No, the USA Is Not Headed Towards Civil War
Nor is the regime on the verge of collapse - Elite Theory, Threat Neutralization, and Turbo-America
(request: please read the entire piece before inevitably freaking out about my classification in the graphic above)
(note: this is a work in progress)
I first visited Switzerland back in the summer of 1994 and was, like everyone who visits that country, completely blown away by its natural beauty. It has a beauty that is so overwhelming to the senses in that it easily distracts you from noticing the other great things about the country, especially upon first viewing.
Around a decade later, I had the opportunity to stay in the country for an extended period, and I naturally leapt at it. Being the curious sort, I immersed myself in the various local histories and cultures to try and get a sense of just who these people were, and why they were the way they were. One of the first things that I clued into was due to seeing this everywhere:
Firewood is stacked all over the country, not just to the side of a house or a barn, but also alongside roads. Many of these sites are unsupervised. The first time that this caught my eye, I asked my uncle (who had been working and living in Switzerland since 1981) “aren’t they afraid of someone stealing the firewood?” He replied: “No, as this is a high-trust country. This is their culture, and they won’t accept it any other way.”
“Good for them”, I thought to myself. Being from the Balkans, what was naturally left unsaid between the two of us was that in our part of the world, a woodpile like the one in the photo above would be pilfered by Gypsies….if not Gypsies, then by somebody else. That is the culture, and it is begrudgingly accepted as a permanent, unchangeable feature in that part of Europe.
You can’t have a country with a high level of civic duty if a high-trust society does not underpin it. Like Switzerland, the Nordic countries excel at this, particularly Scandinavian ones. This cultural bedrock serves as the foundation that allows civic duty to flourish, and creates the conditions for political stability. Upset the culture forming this bedrock, and you threaten all that rests upon it. Many European countries are now learning this the hard way.
The erosion of high-trust in a society is a negative indicator for its stability, particularly political. On the other hand (and contrary to the assumptions of some), that erosion is not a death sentence for a regime, as high-trust and civic duty is not a requirement for systemic persistence. It is precisely this point that brings me to the subject of this essay.
“Hi! My Name is Nic, and I’m a News Junkie.”
Every single one of you reading this right now is, like me, a news junkie. The consumption of news in its various formats, made all the easier thanks to advances in technology, is a significant part of our daily diets. We are addicts, and many of us are incapable of reform in this regard. Consuming, digesting, and analyzing the news satisfies the most natural of needs in our psychological composition, the need for knowledge. This knowledge is what helps us navigate through life, often giving us competitive advantages over others to help us secure more resources for ourselves and for those reliant upon us.
We are inundated with news all day long. Three great changes facilitated this: the creation of the 24-hour news cycle by way of cable TV (CNN as progenitor), the universal adoption of the internet, and the ‘existential need’ for a smartphone. Our choices for news are virtually limitless, and we as consumers of the news are a captive market for advertisers. These advertisers need to grab our attention, and our attention is best grabbed by sensationalism. This is what gave rise to ‘Clickbait Journalism’, where outrage, shock, and disgust were found to be the most effective lures to attract eyeballs.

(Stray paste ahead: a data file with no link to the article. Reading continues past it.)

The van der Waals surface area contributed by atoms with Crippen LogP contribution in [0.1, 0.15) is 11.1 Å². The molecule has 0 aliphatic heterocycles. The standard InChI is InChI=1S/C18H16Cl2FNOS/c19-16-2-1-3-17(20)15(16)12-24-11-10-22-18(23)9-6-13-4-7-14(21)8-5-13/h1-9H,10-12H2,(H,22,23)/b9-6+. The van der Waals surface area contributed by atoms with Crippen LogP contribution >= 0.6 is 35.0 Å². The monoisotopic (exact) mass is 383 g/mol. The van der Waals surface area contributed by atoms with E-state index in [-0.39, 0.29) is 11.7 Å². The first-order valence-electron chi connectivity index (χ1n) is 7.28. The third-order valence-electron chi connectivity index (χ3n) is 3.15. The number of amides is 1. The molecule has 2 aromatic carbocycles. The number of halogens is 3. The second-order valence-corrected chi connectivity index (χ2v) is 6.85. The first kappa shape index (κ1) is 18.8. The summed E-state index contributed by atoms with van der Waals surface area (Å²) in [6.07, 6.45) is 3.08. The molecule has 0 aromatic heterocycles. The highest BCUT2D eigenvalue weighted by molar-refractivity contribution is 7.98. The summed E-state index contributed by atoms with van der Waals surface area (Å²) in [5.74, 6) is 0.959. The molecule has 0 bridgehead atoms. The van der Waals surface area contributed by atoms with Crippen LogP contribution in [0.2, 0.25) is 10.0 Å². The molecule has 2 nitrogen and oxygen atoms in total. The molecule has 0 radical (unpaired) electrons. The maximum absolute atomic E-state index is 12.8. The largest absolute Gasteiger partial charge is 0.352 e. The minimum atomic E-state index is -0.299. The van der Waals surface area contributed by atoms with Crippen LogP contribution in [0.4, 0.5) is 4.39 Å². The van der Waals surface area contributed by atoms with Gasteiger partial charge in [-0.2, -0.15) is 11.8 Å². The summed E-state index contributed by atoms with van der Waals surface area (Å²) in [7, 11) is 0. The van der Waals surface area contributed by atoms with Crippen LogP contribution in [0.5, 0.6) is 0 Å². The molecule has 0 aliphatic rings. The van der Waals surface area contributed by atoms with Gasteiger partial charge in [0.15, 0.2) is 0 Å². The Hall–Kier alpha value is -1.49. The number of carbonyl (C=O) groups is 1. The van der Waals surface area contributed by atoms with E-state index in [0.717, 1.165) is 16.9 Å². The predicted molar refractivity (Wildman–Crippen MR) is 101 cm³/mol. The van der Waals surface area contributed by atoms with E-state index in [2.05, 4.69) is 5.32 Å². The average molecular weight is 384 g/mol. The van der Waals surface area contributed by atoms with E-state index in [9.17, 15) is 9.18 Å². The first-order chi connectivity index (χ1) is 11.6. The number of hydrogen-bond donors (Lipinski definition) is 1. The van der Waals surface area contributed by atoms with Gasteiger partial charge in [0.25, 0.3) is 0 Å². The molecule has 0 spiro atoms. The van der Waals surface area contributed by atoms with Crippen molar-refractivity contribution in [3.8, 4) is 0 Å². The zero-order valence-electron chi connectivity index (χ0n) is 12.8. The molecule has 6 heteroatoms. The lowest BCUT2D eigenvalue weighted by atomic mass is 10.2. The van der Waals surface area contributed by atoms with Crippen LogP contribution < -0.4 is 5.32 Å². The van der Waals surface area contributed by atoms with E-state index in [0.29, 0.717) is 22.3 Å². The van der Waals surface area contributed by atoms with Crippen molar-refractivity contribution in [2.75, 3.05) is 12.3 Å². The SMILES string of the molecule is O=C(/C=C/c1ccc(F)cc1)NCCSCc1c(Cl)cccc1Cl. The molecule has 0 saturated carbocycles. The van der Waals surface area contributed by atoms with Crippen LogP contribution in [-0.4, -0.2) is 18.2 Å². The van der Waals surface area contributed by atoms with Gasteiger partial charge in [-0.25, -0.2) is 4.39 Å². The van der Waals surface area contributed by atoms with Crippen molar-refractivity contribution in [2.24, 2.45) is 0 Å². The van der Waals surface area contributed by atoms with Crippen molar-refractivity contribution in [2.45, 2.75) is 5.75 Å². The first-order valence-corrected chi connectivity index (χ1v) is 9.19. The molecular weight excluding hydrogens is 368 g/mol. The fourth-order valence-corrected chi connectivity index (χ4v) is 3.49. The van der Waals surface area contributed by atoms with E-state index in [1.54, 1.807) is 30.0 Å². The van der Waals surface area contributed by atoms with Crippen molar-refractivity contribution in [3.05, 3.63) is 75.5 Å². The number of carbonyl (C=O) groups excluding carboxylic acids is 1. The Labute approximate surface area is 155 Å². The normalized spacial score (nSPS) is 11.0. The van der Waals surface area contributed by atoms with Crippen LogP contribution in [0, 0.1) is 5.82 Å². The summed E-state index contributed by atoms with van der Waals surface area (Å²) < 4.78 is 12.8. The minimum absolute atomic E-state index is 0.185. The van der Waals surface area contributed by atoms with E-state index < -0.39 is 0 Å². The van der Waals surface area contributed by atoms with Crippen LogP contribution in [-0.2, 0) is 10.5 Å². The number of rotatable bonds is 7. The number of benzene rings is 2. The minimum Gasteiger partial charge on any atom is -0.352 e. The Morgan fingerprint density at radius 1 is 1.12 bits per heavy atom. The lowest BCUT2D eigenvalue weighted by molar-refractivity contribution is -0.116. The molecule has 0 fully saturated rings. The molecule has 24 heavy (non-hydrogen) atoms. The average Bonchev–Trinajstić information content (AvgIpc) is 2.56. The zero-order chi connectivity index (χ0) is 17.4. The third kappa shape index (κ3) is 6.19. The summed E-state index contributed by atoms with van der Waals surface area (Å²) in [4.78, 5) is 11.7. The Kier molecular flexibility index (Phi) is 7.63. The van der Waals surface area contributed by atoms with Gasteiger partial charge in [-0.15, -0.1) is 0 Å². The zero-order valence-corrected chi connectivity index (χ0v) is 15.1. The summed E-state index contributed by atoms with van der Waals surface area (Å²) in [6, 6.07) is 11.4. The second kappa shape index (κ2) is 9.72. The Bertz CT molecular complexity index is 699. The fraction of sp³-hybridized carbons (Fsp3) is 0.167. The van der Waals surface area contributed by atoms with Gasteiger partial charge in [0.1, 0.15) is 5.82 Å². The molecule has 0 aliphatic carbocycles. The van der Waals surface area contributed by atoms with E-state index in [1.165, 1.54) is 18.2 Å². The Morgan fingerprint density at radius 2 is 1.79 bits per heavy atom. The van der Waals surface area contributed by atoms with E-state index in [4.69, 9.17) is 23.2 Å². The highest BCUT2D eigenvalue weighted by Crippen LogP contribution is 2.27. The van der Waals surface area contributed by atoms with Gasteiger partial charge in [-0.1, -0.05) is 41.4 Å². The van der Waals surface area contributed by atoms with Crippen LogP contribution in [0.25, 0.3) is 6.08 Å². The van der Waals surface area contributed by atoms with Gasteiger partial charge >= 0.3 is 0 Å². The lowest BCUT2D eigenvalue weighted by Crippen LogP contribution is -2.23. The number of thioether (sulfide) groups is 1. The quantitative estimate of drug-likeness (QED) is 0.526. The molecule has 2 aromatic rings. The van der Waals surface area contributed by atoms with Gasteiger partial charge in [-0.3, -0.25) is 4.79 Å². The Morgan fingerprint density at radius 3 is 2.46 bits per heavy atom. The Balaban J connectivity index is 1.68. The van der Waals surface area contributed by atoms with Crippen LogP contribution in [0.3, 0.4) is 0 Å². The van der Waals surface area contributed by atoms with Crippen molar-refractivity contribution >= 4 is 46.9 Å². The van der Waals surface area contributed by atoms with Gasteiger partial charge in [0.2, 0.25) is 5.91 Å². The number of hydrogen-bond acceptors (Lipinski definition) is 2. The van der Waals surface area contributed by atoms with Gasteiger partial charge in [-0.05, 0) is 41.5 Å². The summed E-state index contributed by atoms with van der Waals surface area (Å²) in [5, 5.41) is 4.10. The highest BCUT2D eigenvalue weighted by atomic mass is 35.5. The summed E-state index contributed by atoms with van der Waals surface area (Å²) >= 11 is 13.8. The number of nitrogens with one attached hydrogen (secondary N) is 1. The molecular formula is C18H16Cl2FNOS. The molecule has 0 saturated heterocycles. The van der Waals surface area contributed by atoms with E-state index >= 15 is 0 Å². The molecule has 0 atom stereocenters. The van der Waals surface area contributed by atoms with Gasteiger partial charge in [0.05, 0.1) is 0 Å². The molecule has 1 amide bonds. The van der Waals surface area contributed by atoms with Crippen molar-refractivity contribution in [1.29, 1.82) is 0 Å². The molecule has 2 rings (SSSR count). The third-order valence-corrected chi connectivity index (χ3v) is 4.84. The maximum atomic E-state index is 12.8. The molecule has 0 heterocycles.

Journalism suffered for this. The perpetual shock and outrage cycle combined with the torrential flood of news available to consumers meant that nuance was a liability, investigative reporting too costly and with too long of a time scale to be immediately impactful, resulting in not just higher levels of partisanship, but also in a growing distrust of media as a whole (not to mention the rise and rise of media bubbles).
Worse still is the overall shift in mainstream journalism from straining to be objective (a principle that dominated most of 20th century American media), to outright advocacy. Where once news was reported, narratives are now crafted and propagated. The bigger the bullhorn, the greater the cacophony, the more effective the message being pushed onto the audience. What people are consuming is the result of top-down agendas driven by the owners of news media, and that reflect their own political and/or business interests. This works to distort the truth.
Nowhere was this more on display than during the 4+ years that Donald Trump ran and secured the GOP nomination for the 2016 Presidential Election and his time as President of the United States of America. Thanks to the constant torrents of sensationalized, clickbait news with which we were all flooded with daily, the USA experienced a collective psychological breakdown from which it still has not recovered. “The walls are closing in on Donald!”, was a constant, repeated refrain, never coming true, yet popping back up unscathed a few weeks after failing to achieve its promise.
American Collapse and Civil War?
These waves of repeated public meltdowns worked to paint a false portrait of America; that ‘democracy was in danger’ (“Democracy dies in darkness”, as the Jeff Bezos-owned Washington Post strategically placed on its mast), that the Russians ‘stole the election’, and that civil war was coming. (This methodology was applied to the COVID-19 Pandemic as well, serving a political purpose, with the blowback being a collapse of trust in medicine and science). Could you blame the ordinary person for thinking that things actually were falling apart? I certainly couldn’t.
There are many who sincerely claim that America is not just in decline, but is also collapsing. There are quite a lot of indicators that support this argument. One of the best is the fact that life expectancy in the USA has dropped two years in a row now. Russia, which experienced political, economic, and social collapse during the 1990s, saw its male life expectancy rate drop to 58 by 1994! Americans will also point to rising economic inequality, crumbling infrastructure, missed recruitment targets in the US Armed Forces, and the growing divide between Blue and Red America. We also can’t overlook a ballooning national debt, either. One must concede that there are quite a lot of data points to support this position.